Like a small minority of dedicated television viewers, I did not enjoy watching Survivor. And now that CBS has decided to
rebroadcast the whole tribe-voting, naked-Richard, scheming melodrama, I am forced again to face my conflict with it.
No, it wasn't morally offensive; I'm not against rodent eating in the name of entertainment. I belong to a group of castoffs
that naturally opposes Survivor: job-seeking writers.
If you've never tried to break into the world of television writing, you may not understand. You'll just have to take
my word for it: it ain't easy.
It sounds simple. Write a good premise and producers come pounding on your door (explain Two Guys and a Girl to me then).
My door doesn't have a single dent in it. And if you can't sell them on your own material right away, just write for an existing
I've been escorted off studio lots in Hollywoods North and South.
What does this all have to do with Survivor?
As if the whole industry isn't difficult enough to catch a break in, nearly every new show on television is lacking one
critical element: writers!
If the new breed of writer-free television was limited to simply one program, an enterprising newcomer could hold out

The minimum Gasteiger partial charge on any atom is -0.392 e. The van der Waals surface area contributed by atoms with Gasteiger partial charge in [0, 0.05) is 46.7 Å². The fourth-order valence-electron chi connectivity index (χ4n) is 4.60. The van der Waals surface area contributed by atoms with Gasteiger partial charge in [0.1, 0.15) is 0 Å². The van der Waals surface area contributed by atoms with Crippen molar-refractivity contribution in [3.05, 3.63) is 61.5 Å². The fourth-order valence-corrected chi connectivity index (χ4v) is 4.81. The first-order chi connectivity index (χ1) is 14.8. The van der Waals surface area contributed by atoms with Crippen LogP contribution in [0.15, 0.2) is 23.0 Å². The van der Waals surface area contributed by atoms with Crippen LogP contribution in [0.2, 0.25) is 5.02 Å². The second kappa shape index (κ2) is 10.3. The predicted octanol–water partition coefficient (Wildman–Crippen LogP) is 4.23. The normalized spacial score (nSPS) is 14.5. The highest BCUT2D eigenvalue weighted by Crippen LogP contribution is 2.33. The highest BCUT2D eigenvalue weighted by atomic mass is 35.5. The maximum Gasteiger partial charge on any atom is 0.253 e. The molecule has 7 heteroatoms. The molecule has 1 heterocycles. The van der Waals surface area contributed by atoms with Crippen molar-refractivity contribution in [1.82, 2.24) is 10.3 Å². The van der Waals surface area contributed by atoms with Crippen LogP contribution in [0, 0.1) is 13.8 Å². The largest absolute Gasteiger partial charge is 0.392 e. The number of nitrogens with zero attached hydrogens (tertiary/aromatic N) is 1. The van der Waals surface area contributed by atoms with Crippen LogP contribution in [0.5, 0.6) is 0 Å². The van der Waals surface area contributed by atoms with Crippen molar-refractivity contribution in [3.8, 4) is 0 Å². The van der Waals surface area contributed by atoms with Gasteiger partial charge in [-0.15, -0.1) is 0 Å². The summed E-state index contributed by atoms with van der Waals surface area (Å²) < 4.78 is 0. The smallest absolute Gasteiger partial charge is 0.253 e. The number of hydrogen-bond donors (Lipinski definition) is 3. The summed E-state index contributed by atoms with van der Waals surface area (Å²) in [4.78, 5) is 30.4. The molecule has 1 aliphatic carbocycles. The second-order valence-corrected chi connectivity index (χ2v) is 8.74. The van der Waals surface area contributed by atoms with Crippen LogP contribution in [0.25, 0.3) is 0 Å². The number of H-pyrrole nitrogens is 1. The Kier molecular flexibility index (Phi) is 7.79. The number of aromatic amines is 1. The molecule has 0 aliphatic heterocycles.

hope for what may yet come. But, like most things in Hollywood, success breeds . . . more of the same old stuff.
Witness other writer-free shows such as Big Brother, a party of people we can view around the clock doing little of anything;
Chains of Love, in which four men chain themselves to a woman they hope to be fortunate enough to date; Love Cruise, where
hopeful contestants take a cruise in search of romance; and Castaway, a kind of Celtic Gilligan's Island in which no one wins
a prize for surviving a year in Scotland's Hebrides Islands -- even if they eat haggis.
In addition to imitation and voyeurism, what do these series and events have in common? Read the credits: not a writer
to be found.
I could appreciate this new unwritten television if Hollywood executives were making a statement: "Writers are a
bad idea; we believe we can make better art without them."
But the lack of paid writing staff on these shows is more about economics than art: With fewer creative types to pay,
these shows are cheaper to make.
Even the Sydney Olympics, against which Survivor will compete for viewers, relies on athletic rather than writing ability
to attract hordes of viewers.
Some argue that since we have television writers to thank for programs such as Suddenly Susan and Walker: Texas Ranger,
maybe network executives would be right to shun word processors for video cameras and unscripted performance.
But the field of series a writer can beg for work on continues to narrow. And facing all the formerly employed Hollywood
scribes, a newcomer finds there are precious few scraps to forage.
Cheaper to make? Sure. Entertaining? Perhaps. But for the poor, looking-for-work writer, surviving Survivor and all its
imitators is the most daunting challenge yet.
Because the way the new fall television season is shaping up, writers will be the first ones voted out of Hollywood.
David Russell is an aspiring TV writer living in Port Coquitlam.